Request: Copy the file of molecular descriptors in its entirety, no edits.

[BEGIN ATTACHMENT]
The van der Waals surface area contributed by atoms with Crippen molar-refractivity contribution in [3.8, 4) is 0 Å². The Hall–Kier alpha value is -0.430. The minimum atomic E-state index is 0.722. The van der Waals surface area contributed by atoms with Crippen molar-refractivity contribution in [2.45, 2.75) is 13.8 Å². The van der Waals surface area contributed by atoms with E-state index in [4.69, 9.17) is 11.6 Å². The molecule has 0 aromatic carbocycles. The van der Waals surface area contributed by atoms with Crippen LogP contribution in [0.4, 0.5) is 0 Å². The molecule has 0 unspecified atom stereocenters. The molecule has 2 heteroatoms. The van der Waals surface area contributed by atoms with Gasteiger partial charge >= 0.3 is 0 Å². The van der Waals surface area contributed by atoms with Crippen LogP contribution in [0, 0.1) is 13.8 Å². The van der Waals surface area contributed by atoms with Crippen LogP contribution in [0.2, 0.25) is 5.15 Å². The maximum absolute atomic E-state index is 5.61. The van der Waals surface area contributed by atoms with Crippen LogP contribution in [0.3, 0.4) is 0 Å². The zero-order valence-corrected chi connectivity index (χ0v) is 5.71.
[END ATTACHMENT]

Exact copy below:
The van der Waals surface area contributed by atoms with Crippen molar-refractivity contribution in [3.8, 4) is 0 Å². The Hall–Kier alpha value is -0.430. The minimum atomic E-state index is 0.722. The van der Waals surface area contributed by atoms with Crippen molar-refractivity contribution in [2.45, 2.75) is 13.8 Å². The van der Waals surface area contributed by atoms with E-state index in [4.69, 9.17) is 11.6 Å². The molecule has 0 aromatic carbocycles. The van der Waals surface area contributed by atoms with Crippen LogP contribution in [0.4, 0.5) is 0 Å². The molecule has 0 unspecified atom stereocenters. The molecule has 2 heteroatoms. The van der Waals surface area contributed by atoms with Gasteiger partial charge >= 0.3 is 0 Å². The van der Waals surface area contributed by atoms with Crippen LogP contribution in [0, 0.1) is 13.8 Å². The van der Waals surface area contributed by atoms with Crippen LogP contribution in [0.2, 0.25) is 5.15 Å². The maximum absolute atomic E-state index is 5.61. The van der Waals surface area contributed by atoms with Crippen LogP contribution in [0.3, 0.4) is 0 Å². The zero-order valence-corrected chi connectivity index (χ0v) is 5.71.